As more bad developments regarding #globaldev in the Nordic world happened over the summer it will be important to continue the debates...

Development news
The Guardian view on UK aid spending: slashed budgets, unethical compromises
Labour cannot avoid its share of the blame for this mess. Creating the Department for International Development was a proud moment for New Labour, yet Sir Keir Starmer will promise neither to reinstate it nor to adopt the 0.7% target. The Tory government is able to get away with such callous policies because so much of Westminster politics appears to be a race to the bottom, in which lifting up destitute families in Africa or in the UK is a luxury rather than part of our common humanity. Yet the human costs are all too real, as the Foreign Office’s report proves yet again.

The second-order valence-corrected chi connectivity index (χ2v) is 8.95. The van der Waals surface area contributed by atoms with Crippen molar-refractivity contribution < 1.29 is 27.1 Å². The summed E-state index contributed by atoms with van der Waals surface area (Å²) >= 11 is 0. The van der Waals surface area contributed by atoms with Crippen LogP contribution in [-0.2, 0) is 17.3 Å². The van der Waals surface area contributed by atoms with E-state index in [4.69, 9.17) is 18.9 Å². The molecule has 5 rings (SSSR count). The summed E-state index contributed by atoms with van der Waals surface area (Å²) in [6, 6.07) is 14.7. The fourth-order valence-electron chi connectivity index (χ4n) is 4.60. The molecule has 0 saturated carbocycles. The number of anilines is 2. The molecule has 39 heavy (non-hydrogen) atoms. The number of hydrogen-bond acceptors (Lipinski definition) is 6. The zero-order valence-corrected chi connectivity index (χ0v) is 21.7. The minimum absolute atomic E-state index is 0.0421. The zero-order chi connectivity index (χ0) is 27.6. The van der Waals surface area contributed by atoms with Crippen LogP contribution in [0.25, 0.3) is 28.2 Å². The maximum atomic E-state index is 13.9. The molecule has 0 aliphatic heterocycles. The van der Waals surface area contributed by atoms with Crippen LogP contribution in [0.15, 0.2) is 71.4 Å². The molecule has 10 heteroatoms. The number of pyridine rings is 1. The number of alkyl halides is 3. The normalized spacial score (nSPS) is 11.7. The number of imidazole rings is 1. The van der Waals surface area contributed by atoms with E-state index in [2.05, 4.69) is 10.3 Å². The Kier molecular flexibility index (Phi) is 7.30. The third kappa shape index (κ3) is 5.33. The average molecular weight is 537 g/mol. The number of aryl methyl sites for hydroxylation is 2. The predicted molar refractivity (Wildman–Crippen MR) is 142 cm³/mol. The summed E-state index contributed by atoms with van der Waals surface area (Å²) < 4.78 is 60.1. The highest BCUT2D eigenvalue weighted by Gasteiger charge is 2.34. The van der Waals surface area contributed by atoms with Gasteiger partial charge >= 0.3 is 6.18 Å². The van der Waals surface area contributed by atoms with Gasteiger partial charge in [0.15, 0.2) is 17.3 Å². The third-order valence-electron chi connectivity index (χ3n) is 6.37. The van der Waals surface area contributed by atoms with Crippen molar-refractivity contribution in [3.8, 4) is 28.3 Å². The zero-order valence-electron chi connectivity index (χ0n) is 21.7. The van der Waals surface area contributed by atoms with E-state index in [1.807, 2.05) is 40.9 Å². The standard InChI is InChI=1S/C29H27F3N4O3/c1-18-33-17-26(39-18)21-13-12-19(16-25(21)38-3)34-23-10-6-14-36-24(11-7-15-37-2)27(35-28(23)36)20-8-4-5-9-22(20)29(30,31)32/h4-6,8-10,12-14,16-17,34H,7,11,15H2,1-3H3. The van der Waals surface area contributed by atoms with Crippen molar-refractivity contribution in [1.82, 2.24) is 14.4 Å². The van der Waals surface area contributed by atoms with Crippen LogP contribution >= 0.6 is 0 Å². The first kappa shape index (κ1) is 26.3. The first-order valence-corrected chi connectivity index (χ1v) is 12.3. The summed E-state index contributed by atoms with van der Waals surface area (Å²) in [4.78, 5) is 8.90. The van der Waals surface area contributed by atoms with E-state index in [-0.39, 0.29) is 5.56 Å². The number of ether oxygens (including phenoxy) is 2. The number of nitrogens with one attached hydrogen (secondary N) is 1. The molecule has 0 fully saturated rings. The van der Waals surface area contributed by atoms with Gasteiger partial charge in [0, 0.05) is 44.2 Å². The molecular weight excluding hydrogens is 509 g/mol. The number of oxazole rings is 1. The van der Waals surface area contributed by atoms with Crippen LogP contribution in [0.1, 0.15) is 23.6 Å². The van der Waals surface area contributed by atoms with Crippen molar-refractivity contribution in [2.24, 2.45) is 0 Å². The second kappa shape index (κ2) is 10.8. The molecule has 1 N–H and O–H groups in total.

As the Guardian indicates, #globaldev cuts promise to be one of the sad items on this autumn's discussion agenda...

Labor turns to statecraft
The first of the five chapters of the new strategy is titled “A development program that reflects who we are”. It talks at length about Australia’s own democratic credentials, commitment to human rights, multiculturalism and our First Nations heritage. Conspicuous by its absence is any reference to Australia being a “generous nation”. Perhaps that is because when we think about aid from a moral perspective, as most do, we emphasise people, their needs and their wellbeing. Instead, the rationale for aid presented in the policy is framed predominantly in terms of “states”, “interests” and “regional stability”.
As others have noted, consistent resourcing, senior leadership and effective oversight – including strengthening the independent elements of this oversight – of these new commitments will be key to ensuring that these reforms survive the short-term pressures and incentives that will inevitably draw attention away from their implementation.
Ultimately, if our systems can’t demonstrate that we are helping deliver real impact for people and communities then Australia’s claims about being a “partner of choice” will ring hollow.